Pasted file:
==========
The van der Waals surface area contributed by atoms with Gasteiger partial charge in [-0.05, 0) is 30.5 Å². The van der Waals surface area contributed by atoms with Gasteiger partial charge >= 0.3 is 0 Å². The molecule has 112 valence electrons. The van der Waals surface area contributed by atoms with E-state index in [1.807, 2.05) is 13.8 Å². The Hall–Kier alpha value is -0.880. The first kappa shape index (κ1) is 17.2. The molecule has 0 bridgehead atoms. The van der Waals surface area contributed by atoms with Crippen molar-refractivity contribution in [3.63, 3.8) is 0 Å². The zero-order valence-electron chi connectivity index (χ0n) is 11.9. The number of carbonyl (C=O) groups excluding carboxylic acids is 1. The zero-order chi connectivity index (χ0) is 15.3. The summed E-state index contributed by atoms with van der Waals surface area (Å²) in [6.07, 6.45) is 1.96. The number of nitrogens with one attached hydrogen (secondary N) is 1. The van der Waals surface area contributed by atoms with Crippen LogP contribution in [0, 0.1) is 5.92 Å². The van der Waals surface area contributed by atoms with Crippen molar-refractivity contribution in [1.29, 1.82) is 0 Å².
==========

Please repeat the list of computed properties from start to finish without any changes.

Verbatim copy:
The van der Waals surface area contributed by atoms with Gasteiger partial charge in [-0.05, 0) is 30.5 Å². The van der Waals surface area contributed by atoms with Gasteiger partial charge >= 0.3 is 0 Å². The molecule has 112 valence electrons. The van der Waals surface area contributed by atoms with E-state index in [1.807, 2.05) is 13.8 Å². The Hall–Kier alpha value is -0.880. The first kappa shape index (κ1) is 17.2. The molecule has 0 bridgehead atoms. The van der Waals surface area contributed by atoms with Crippen molar-refractivity contribution in [3.63, 3.8) is 0 Å². The zero-order valence-electron chi connectivity index (χ0n) is 11.9. The number of carbonyl (C=O) groups excluding carboxylic acids is 1. The zero-order chi connectivity index (χ0) is 15.3. The summed E-state index contributed by atoms with van der Waals surface area (Å²) in [6.07, 6.45) is 1.96. The number of nitrogens with one attached hydrogen (secondary N) is 1. The van der Waals surface area contributed by atoms with Crippen LogP contribution in [0, 0.1) is 5.92 Å². The van der Waals surface area contributed by atoms with Crippen molar-refractivity contribution in [1.29, 1.82) is 0 Å².